Creation18,182,037868,12517,313,912
Helion8,147,2984,288,6483,858,650
IFIF26,229,88525,938,594291,291
Lumen22,571,82022,571,8200
MVH16,975,48416,975,4840
Sarva9,789,0456,635,7703,153,275
Sequoia12,840,86112,840,8610
WestBridge1,583,1061,583,1060
PN Vasudevan8,532,999180,0008,352,999

 

More than the prospects of cashing out, the OFS in Equitas IPO is mandated by regulations which require foreign shareholding in small finance banks to be less than 74%. Founder PN Vasudevan will also be participating in the OFS, although the sale will be limited to 180,000 shares which is designed to bring his stake to just under 2.5% in the final capital structure.

Use of proceeds from Equitas IPO

Out of the INR720 crore Equitas Holdings will receive, INR288 crore will be invested in flagship Equitas Micro Finance Limited (EMFL), while a similar amount will go in Equitas Finance Limited (EFL). Nearly INR40 crore have been earmarked for Equitas Housing Finance Limited (EHFL) and the rest INR104 crore for general corporate purposes.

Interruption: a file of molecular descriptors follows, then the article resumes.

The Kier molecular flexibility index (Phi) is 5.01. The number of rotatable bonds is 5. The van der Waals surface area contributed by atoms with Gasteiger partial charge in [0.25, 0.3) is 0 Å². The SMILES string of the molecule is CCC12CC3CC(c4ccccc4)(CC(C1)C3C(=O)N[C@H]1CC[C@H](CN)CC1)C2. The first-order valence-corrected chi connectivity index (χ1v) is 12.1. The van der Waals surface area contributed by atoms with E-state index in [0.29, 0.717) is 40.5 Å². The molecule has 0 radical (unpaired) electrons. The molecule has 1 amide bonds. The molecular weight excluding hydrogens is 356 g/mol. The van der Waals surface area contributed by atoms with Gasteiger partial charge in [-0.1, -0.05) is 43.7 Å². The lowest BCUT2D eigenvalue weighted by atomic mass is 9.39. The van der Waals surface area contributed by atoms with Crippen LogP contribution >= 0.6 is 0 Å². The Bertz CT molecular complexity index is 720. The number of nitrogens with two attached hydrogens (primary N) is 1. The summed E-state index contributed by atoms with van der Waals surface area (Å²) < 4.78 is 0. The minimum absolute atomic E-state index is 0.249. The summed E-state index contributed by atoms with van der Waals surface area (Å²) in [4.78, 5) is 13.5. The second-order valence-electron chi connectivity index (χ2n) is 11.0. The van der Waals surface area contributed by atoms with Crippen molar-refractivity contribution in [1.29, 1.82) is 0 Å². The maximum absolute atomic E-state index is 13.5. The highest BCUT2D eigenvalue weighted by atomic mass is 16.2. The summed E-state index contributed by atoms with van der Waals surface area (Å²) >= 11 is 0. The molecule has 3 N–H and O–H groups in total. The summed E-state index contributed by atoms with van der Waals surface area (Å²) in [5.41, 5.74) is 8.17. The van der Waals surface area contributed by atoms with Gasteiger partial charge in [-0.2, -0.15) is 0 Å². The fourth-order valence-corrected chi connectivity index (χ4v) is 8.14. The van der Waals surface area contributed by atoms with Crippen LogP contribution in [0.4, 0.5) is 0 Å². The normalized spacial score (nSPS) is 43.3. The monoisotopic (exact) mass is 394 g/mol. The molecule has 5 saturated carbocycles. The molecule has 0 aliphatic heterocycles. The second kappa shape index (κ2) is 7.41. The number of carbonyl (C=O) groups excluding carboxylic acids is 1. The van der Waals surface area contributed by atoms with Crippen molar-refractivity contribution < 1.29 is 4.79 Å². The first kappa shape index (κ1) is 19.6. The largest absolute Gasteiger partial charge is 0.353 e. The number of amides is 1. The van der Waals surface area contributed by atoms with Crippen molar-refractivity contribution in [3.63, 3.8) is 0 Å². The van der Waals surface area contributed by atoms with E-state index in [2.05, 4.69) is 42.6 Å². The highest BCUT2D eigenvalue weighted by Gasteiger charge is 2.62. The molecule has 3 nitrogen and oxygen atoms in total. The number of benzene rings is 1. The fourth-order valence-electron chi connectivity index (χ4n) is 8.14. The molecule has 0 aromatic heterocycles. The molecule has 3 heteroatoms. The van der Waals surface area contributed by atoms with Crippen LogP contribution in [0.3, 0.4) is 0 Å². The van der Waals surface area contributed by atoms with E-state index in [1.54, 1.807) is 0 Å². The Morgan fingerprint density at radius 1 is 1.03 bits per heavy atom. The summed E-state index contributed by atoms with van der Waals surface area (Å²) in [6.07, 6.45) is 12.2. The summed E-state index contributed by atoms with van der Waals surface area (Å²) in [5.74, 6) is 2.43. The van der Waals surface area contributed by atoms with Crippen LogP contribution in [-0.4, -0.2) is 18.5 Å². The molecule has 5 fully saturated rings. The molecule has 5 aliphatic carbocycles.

Read Also: Upcoming IPOs in 2016: IPOs worth at least INR13,500 crores in pipeline

Equitas Holdings business background

As mentioned above, Equitas is primarily a microfinance player, although it has diversified in vehicle finance, micro and small enterprise (MSE) finance, and housing finance verticals in recent years. The last two businesses are largely undertaken as cross-sales to its existing borrowers based on their previous back record.

Nevertheless, microfinance business accounted for 52.49% of its total assets under management (AUM) as of June 2015 while vehicle finance business accounted for 28.26%. MSE finance and housing finance verticals accounted for 14.85% and 4.4% respectively. Equitas claims to be the fifth largest microfinance player in India on the basis of gross loan portfolio. Major microfinance players

In terms of geographic presence, the company’s operations are spread across 11 states, one union territory and the NCT of Delhi. As of December 2015, Equitas had 539 branches across the country.

Equitas geographic presence

What makes Equitas IPO special?

We simply like the fact that this is India’s first IPO of small finance bank (SFB). Equitas was one of the 10 companies in September 2015 which received an in-principle approval from the RBI to set up SFBs. This was out of 72 applicants and is quite an achievement in itself.

Microfinance is a tricky subject and something which can be easily turned into a matter of political debate. Winning of the SFB license is also a step in the direction of reducing dependency to this politically sensitive issue.

There are other reasons as well, please read more to find out why we like Equitas IPO.

Financial performance